In the eyes of the Drug Enforcement Administration (DEA), not all weed is created equal.
When its grown and used in its natural plant form, marijuana is an illegal and highly addictive drug with no accepted medical value, according to the agency. But when a pharmaceutical company develops a synthetic marijuana product, the DEA is more open-minded.
Last week, the DEA approved Syndros, an oral solution that contains a synthetic version of THC, the main psychoactive ingredient in cannabis. That caught the attention of marijuana reform advocates because the drug company behind Syndros, Insys Therapeutics, contributed $500,000 to a committee that last year opposed marijuana legalization in Arizona.
Insys did not respond to a request for comment.
The approval of Syndros has also raised questions about the DEA's standards for classifying drugs under federal law. Syndros earned a Schedule 2 classification, which is significantly less restrictive than marijuana's Schedule 1 classification. The key difference between the two schedules concerns each drug's medical value and potential for abuse, factors that are determined by the Food and Drug Administration (FDA).
The FDA approved Syndros on July 1, according to a press release from Insys. The agency claimed the synthetic marijuana product effectively treated nausea and vomiting among chemotherapy patients, and also treated weight loss associated with AIDS.
As for its potential for abuse, the DEA noted that Syndros "is similar to that of other THC containing products such as concentrates, infused edibles, and drinks" and "can be easily manipulated to other forms that can be easily abused through inhalation and oral routes of administration."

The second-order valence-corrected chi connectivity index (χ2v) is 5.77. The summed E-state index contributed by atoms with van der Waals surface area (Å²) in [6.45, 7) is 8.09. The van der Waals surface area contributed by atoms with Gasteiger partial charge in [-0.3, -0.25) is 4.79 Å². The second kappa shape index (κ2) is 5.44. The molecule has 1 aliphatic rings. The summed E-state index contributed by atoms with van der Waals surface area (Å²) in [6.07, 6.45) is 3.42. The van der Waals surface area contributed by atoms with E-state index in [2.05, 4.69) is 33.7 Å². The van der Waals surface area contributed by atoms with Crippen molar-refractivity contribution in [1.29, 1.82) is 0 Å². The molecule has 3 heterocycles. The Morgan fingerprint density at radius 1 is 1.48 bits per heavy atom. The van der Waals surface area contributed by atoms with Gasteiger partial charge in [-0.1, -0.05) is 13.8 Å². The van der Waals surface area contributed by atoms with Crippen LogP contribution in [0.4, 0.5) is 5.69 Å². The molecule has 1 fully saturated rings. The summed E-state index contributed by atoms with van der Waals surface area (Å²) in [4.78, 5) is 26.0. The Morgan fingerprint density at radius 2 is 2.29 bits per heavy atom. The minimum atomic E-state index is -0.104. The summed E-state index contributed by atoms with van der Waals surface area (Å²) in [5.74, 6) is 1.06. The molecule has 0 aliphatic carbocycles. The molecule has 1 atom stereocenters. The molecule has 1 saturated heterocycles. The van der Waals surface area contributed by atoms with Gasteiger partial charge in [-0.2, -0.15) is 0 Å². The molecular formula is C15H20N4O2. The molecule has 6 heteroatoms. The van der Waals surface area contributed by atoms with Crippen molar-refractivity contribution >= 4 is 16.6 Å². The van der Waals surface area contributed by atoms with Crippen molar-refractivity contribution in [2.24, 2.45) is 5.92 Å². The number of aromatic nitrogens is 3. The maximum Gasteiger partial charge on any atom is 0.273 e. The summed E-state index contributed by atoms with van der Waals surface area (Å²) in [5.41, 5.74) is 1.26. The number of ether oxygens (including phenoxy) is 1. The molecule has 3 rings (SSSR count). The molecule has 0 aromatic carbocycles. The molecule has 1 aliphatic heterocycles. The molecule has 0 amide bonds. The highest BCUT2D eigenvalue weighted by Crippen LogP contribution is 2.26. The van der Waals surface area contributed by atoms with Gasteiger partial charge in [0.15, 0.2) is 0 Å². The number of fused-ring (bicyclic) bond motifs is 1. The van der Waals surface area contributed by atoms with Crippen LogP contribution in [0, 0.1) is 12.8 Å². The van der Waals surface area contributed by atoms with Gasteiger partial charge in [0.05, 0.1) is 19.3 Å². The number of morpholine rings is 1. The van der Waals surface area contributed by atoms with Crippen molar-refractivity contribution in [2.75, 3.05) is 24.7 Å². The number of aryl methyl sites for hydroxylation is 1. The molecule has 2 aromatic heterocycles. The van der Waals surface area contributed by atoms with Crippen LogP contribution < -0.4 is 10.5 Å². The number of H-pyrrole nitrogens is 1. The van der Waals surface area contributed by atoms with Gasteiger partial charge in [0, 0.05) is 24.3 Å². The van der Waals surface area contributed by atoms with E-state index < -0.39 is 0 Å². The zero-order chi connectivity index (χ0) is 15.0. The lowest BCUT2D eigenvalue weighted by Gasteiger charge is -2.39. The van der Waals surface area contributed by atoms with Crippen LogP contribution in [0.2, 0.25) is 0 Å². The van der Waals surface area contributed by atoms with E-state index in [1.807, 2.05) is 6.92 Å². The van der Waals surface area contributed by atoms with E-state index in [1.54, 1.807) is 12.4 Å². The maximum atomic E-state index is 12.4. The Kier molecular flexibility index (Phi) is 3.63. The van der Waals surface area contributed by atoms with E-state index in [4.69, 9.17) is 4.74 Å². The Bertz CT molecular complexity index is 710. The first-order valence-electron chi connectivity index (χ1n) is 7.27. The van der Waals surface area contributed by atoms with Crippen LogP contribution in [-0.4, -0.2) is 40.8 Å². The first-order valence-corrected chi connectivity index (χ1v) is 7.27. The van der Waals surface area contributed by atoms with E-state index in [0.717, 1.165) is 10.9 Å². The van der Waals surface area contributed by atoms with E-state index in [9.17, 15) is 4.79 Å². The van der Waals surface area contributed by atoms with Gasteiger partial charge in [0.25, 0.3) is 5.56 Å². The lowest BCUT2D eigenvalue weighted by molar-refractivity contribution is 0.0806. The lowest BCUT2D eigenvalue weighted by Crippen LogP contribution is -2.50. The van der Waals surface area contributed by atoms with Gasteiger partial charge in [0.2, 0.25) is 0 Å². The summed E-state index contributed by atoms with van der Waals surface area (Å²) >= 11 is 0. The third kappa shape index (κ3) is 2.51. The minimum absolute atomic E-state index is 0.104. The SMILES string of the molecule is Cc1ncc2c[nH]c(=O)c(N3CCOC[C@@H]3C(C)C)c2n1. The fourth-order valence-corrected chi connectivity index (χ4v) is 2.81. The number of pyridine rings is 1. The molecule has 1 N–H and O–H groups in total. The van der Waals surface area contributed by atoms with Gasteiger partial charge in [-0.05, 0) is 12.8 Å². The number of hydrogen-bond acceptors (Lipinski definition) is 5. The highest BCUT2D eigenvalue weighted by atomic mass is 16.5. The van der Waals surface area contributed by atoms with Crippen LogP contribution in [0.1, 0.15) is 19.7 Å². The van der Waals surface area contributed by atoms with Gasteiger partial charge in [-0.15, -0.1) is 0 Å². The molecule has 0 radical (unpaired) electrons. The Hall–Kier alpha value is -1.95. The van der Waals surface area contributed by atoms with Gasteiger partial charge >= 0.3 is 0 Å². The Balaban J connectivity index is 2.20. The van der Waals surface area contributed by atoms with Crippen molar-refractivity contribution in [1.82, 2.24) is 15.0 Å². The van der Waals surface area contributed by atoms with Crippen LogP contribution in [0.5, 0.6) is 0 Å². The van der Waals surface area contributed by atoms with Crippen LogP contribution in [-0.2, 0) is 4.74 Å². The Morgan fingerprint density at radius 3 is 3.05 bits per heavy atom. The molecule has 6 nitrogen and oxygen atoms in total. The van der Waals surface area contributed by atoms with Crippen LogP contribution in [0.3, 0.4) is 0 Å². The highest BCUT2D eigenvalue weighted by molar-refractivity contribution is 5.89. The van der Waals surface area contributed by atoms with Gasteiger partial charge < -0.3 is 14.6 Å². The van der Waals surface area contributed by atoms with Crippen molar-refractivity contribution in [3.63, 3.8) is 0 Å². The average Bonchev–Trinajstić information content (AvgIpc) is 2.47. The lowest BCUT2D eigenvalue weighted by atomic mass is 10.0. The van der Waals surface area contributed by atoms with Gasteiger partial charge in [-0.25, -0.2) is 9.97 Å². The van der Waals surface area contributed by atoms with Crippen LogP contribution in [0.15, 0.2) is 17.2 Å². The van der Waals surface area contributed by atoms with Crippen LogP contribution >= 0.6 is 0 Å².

DEA spokesperson Melvin Patterson confirmed in an interview with ATTN: that Syndros was granted a more lenient schedule because the FDA had determined the synthetic product had medical value, whereas the agency has denied marijuana's therapeutic benefits. That's in spite of numerous studies finding ample evidence that natural marijuana treats the same conditions as Syndros — nausea, vomiting, and weight loss.
The DEA appears to be shifting responsibility to the FDA — despite the fact the FDA has itself raised concerns over the DEA’s scheduling standards.
In September 2016, ATTN: obtained letters from the FDA through a public records request in which the agency advised the DEA to reevaluate its scheduling system, citing the difficulty of establishing marijuana's medical value under the current "legal and regulatory framework."
"It's clearly absurd that DEA would approve Big Pharma's marijuana product while keeping Mother Nature's original version in Schedule I," Marijuana Majority founder Tom Angell told ATTN:.